“They’ve even built schools and clinics inside the reserves, which is prohibited, and this has left up to 40 percent of the area badly degraded,” he said.

Darmanto added that there were now 14 villages inside the reserves, with a total population of 24,000 and growing. He warned that if the trend continued, human activities would destroy all vestiges of the reserves within just five years.

He said there were several factors for the proliferation of human activities inside the ostensibly off-limits area, among them the fact that a handful of villages already existed there before the two nature reserves were established in 1982.

“What the BKSDA and the Paser district administration have tried to do is propose that human activities be limited to a small enclave within the reserve area. The problem is that the Forestry Ministry has never approved this proposal,” Darmanto said.

He added his office had only five rangers to patrol a combined area of more than 100,000 hectares.

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Indonesia: Homeless Elephants Haunt North Kalimantan Village

Tunggadewa Mattangkilang Jakarta Globe 1 May 13;

Nunukan. Villagers in North Kalimantan’s Nunukan district say a group of elephants has been encroaching on their land and destroying their crops for the past five days, a claim that conservationists say indicates that the endangered animals are being driven out of their habitat.

Putra Sinar Jaya, the head of Sekaduyan Taka village in Simenggaris subdistrict, said on Tuesday that the group of three elephants had destroyed “dozens of hectares” of crops, including oil palms, banana trees ad cassava plants, since last week.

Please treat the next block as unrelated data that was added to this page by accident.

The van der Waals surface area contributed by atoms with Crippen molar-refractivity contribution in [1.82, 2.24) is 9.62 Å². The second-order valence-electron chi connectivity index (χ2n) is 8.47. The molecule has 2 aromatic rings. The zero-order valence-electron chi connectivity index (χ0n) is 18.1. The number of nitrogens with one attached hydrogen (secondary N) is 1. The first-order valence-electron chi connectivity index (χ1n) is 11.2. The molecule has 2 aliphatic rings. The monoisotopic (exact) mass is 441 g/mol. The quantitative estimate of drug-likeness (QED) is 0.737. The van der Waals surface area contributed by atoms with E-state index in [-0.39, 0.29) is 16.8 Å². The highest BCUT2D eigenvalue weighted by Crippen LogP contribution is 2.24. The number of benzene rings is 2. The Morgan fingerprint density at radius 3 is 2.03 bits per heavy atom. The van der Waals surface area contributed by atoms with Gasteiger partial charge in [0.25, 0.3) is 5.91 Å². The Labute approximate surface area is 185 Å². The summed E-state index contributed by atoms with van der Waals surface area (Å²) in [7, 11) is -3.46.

“For the past five days they’ve been coming here and destroying everyone’s plants,” he said, adding that they usually arrived at twilight and left before dawn.

“We fear that soon they’ll start destroying people’s homes. And we can’t defend ourselves otherwise we’ll be accused of killing wildlife.”
He said villagers had reported seeing the animals arriving from the direction of Serudong in Malaysia’s Sabah state.

Wiwin Effendy, WWF Indonesia’s East Kalimantan coordinator, said that if the reports of the elephant invasions were confirmed, then it would be the first time that the animals were known to have encroached onto human settlements in Simenggaris subdistrict.

“As far as we know, they usually stick close to the four rivers in the border region between Nunukan and Malaysia, which is in Tulin Onsoi subdistrict,” he said.

Wiwin added that the reports that they were now straying further indicated that they had been driven out because of the destruction of their primary habitat.

He said the elephants’ known habitat there was rapidly being lost to the expansion of oil palm plantations and logging concessions, since permits for commercial activities in the area began to be issued seven years ago.

Studies conducted by WWF Indonesia and the East Kalimantan Natural Resources Conservation Agency (BKSDA) over the past five years suggest there are only 20 to 80 Borneo elephants left in the area and that extinction is likely without efforts by the government and other stakeholders to preserve their habitat.

Borneo elephants are classified as an endangered species. Fourteen are confirmed to have died so far this year from suspected poisoning by villagers.